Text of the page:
22 Things You Might Not Know About 'Inception'

From Leonardo DiCaprio's script input, to shooting a van out of a cannon, things you may not know about Christopher Nolan's Inception.

Meredith Danko
12 . 01 . 15

After The Dark Knight made $1 billion worldwide, Warner Bros. allowed director Christopher Nolan to make his passion project, Inception—though most passion projects don’t get a budget of $160 million. The confusing-but-exhilarating film made more than $800 million worldwide. Here are 22 things you might not know about the film.

1. Nolan wrote Inception in addition to directing it.

He actually came up with the idea in the early 2000s after he finished making Insomnia. Originally, he considered using the same concept, but as a horror film.

2. Nolan was influenced by the creative processes that he knew—so there are quite a few metaphors for filmmaking.

Each character represents a vital part of the industry. “The Point Man” (Joseph Gordon-Levitt as Arthur) is the producer, “The Architect” (Ellen Page as Ariadne) is the production designer, “The Forger” (Tom Hardy as Eames) is the actor, and “The Mark” (Cillian Murphy as Robert Fischer) is the audience. As for Leonardo DiCaprio as Dom Cobb, he’s a stand-in for the director, giving him obvious parallels to Nolan. “I can lose myself in my job very easily," Nolan told Entertainment Weekly. "It’s rare that you can identify yourself so clearly in a film. This film is very clear for me.”

3. Nolan didn’t research dreams while writing the screenplay.

He took a similar approach to writing a movie about dreams as he did to writing Memento, a movie about memory. He primarily used his own experiences and feelings rather than outside information. “I think a lot of what I find you want to do with research is just confirming things you want to do," he told Collider. "If the research contradicts what you want to do, you tend to go ahead and do it anyway. So at a certain point I realized that if you’re trying to reach an audience, being as subjective as possible and really trying to write from something genuine is the way to go. Really it’s mostly from my own process, my own experience.”

4. To get the studio on board, Nolan had to convince them that the various dream layers would be as minimally confusing as possible.

He told them, “One of the dream levels is in the rain, one of them is a night interior, one is outdoors in the snow ... even in a close-up, you would be able to tell which level you were in as you cross-cut.”

5. The casting decisions revolved around DiCaprio.

Nolan knew that he wanted Leonardo DiCaprio for the role of Cobb, so according to him, “We were just trying to cast the best people I could find for those parts, who felt right around Leo.” This also involved casting a young ensemble because Nolan “wanted to get a young, energetic cast around him who wouldn’t make [DiCaprio] look younger.”

6. In addition to affecting the cast, DiCaprio also altered the script.

“Once Leo came on board, I spent months and months sitting with him and discussing the script," Nolan told the Hollywood Reporter. "He made some extraordinary contributions to the script and really challenged me to make the script clear, but also to follow its interior logic and really be true to the essence of the characters and the rules we set out.” Nolan’s wife and producing partner, Emma Thomas, said that “the work [DiCaprio] did on his character with Chris made the movie less of a puzzle and more of a story of a character audiences could relate to.”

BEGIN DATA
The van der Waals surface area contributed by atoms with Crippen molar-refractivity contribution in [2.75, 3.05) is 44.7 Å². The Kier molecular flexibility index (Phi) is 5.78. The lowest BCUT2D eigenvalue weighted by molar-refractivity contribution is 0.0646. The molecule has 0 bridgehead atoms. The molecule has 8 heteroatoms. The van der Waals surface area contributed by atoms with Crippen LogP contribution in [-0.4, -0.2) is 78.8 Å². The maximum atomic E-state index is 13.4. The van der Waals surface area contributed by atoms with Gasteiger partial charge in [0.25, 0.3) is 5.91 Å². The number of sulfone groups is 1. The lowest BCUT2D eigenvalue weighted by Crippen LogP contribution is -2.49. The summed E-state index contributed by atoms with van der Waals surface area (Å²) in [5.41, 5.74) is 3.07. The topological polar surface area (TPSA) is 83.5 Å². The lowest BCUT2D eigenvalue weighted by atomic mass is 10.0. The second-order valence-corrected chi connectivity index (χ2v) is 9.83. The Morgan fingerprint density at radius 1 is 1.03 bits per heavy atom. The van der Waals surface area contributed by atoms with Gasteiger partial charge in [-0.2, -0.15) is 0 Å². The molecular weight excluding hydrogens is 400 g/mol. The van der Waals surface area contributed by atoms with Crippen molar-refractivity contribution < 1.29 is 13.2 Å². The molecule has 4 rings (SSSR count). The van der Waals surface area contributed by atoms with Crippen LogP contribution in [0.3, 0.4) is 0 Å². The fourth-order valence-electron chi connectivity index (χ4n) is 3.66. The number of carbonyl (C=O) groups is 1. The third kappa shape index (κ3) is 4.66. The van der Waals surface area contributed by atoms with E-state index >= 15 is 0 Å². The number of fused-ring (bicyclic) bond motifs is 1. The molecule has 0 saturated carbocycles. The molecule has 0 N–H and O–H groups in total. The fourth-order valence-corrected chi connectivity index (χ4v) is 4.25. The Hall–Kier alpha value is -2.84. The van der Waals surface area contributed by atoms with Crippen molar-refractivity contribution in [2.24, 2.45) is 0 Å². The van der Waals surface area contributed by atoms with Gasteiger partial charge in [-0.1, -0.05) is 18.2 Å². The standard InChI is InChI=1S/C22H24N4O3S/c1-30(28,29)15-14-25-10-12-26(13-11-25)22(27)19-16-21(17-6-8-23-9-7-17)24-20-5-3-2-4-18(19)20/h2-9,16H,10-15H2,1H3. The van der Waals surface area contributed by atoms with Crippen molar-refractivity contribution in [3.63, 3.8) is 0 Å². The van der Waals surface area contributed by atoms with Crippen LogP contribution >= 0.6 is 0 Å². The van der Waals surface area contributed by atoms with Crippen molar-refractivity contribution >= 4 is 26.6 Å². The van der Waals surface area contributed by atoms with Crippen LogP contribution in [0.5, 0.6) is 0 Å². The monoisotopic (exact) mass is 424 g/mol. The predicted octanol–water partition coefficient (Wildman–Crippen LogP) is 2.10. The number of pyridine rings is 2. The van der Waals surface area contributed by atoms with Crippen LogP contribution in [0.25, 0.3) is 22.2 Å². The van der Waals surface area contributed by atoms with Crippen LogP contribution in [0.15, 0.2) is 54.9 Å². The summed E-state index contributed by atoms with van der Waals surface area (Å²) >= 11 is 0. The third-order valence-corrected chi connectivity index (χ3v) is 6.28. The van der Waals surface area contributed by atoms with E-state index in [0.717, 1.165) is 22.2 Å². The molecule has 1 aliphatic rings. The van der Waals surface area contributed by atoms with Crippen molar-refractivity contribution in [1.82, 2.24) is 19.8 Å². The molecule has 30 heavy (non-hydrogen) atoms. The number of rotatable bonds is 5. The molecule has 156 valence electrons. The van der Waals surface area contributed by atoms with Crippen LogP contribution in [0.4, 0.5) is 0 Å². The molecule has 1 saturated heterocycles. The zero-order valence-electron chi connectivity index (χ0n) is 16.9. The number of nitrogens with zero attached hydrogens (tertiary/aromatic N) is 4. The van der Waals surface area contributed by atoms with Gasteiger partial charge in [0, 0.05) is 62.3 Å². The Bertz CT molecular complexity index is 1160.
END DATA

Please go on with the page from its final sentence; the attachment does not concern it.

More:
7. Page didn’t have to audition at all.

She met with Nolan for a sit down that had nothing to do with the film. The next week, she was asked to read the script for Inception. She had to read it in an office, not at home. Luckily, she loved the character and Nolan gave her the role.

8. Ariadne is named after the daughter of Minos in Greek mythology.

It’s a unique name for a modern day character, but it makes complete sense for the part. In one story, Minos actually has Ariadne take control of a labyrinth. In the film, the labyrinth that Ariadne draws for Cobb’s test is very similar to paintings of the ancient character’s labyrinth. Nolan acknowledges this connection. “I wanted to have that to help explain the importance of the labyrinth to the audience," he told Wired. "I don’t know how many people pick up on that association when they’re watching the film. It was just a little pointer, really. I like the idea of her being Cobb’s guide.”

9. The movie was filmed around the world.

The rotating set that Arthur flies through was created in Bedfordshire, England. Calgary, Alberta was the location for the epic mountain scenes. They also did shoots in Morocco, Tokyo, London, and Los Angeles. Overall, they ended up filming in six different countries.

10. They considered filming in 3D.

Eventually, though, Nolan determined that they would be “too restricted by the technology.” After filming, they almost converted the movie to 3D in post-production, but there simply wasn’t enough time.

11. Nolan wanted most of the explosions to look surreal, rather than the standard Hollywood orange flames.